This forlorn hulk is all that remains of one of the greatest ocean beaters in sailing history
Recognise this boat?
Maybe not immediately. But if I tell you that this used to be ENZA New Zealand it might ring a bell.
It goes back even further. What you are looking at here are the remains of the boat that kicked off the whole maxi multihull record-beating lark.
This was the boat that started life in 1982 as Mike Birch’s Formule TAG. In it Birch set the fastest 24-hour speed record of the modern era, then 512 miles in a day. Not forgetting that this was 30 years ago when, for most people, a 200-mile day was so noteworthy it was worth calling home via Portishead Radio.
This amazing boat began at 75ft LOA, was cut and shut and repeatedly modified to end up at 105ft. It went through many famous evolutions. It was Sir Peter Blake’s and Sir Robin Knox-Johnston’s Jules Verne Trophy winner ENZA New Zealand and later Tracy Edward’s all-women round the world challenger Royal & Sun Alliance.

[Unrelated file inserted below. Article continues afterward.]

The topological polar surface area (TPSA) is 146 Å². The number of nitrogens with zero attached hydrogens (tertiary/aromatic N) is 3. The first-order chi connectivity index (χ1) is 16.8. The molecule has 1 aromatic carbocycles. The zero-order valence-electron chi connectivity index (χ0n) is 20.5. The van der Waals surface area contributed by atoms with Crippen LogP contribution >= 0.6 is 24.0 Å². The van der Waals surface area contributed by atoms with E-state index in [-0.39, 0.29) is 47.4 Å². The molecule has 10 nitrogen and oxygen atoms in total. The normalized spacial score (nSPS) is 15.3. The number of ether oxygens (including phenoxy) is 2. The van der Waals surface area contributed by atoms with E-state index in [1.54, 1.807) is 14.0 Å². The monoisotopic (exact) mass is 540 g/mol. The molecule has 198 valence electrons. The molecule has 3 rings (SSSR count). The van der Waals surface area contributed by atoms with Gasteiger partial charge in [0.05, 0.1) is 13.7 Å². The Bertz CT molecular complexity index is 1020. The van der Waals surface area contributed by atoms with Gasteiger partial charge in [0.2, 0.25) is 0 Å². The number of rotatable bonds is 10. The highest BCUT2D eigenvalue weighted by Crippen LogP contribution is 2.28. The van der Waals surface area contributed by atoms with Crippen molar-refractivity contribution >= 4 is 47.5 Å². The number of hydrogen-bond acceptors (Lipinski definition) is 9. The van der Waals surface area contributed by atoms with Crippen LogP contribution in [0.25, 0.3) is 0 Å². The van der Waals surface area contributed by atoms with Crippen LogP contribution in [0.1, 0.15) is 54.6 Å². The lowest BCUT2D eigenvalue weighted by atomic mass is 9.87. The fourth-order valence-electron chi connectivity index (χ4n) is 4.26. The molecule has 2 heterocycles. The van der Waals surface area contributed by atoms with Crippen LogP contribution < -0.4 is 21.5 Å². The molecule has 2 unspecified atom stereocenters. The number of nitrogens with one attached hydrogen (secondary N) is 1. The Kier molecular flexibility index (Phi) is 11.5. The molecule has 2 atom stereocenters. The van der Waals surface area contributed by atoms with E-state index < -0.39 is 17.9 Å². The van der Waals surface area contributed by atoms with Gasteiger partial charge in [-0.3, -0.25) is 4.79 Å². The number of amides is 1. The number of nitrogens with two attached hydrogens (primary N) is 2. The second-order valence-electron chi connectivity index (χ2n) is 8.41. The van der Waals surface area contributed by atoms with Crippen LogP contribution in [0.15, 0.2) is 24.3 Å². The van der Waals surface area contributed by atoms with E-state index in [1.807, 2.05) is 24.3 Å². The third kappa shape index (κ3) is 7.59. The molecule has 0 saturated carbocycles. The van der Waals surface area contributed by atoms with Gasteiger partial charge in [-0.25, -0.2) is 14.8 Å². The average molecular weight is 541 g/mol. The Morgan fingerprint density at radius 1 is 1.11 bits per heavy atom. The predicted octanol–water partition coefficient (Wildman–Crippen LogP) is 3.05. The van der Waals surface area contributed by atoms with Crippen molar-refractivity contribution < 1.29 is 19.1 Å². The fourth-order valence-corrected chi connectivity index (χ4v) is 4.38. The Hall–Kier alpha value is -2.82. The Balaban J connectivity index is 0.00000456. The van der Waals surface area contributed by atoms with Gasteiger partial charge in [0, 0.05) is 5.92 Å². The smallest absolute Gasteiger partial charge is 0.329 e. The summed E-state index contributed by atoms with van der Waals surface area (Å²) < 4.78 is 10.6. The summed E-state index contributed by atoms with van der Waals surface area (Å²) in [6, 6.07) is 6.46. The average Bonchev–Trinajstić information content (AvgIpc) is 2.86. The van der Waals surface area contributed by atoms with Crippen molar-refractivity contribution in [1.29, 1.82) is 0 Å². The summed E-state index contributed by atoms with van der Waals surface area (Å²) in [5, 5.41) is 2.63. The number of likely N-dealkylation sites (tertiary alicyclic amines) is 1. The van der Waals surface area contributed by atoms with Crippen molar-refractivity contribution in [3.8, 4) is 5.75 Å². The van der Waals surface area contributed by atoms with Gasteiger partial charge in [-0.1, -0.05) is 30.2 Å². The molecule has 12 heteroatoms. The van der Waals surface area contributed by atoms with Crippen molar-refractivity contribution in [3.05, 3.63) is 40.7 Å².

It was also Team Legato in The Race in 2000, the first ever round the world race for maxi multihulls (the one Pete Goss’s Team Philips was built for, remember?) then Team Daedelus in Tracy Edwards’s Oryx Quest, and still later known as Doha 2006.
The big boat still belonged to Tony Bullimore when the boat capsized on a delivery trip across Biscay in 2010.
This is where it now lies, forlorn in Brest. I spotted it a couple of weekends ago on the same pontoon as the glistening new recordholder Banque Populaire V. It is a sad reminder of where these big boats end up in the end, white elephants excluded from the circus.
You can see from the sad state of the structure that the boat isn’t going racing again anytime soon. It has been stripped of any deck gear or other salvageable equipment and is structurally in a poor state.
What’s left, I’m afraid, is an expensive big piece of marine litter. It’s hard to see how anyone would even dispose of it. I talked to designer Nigel Irens last week and he told me that as the boat was built largely of Kevlar sandwich you’d need to take a chainsaw to it to break it up.
It’s nostalgic stuff. This great boat was way ahead of her time and is definitely a grand piece of history.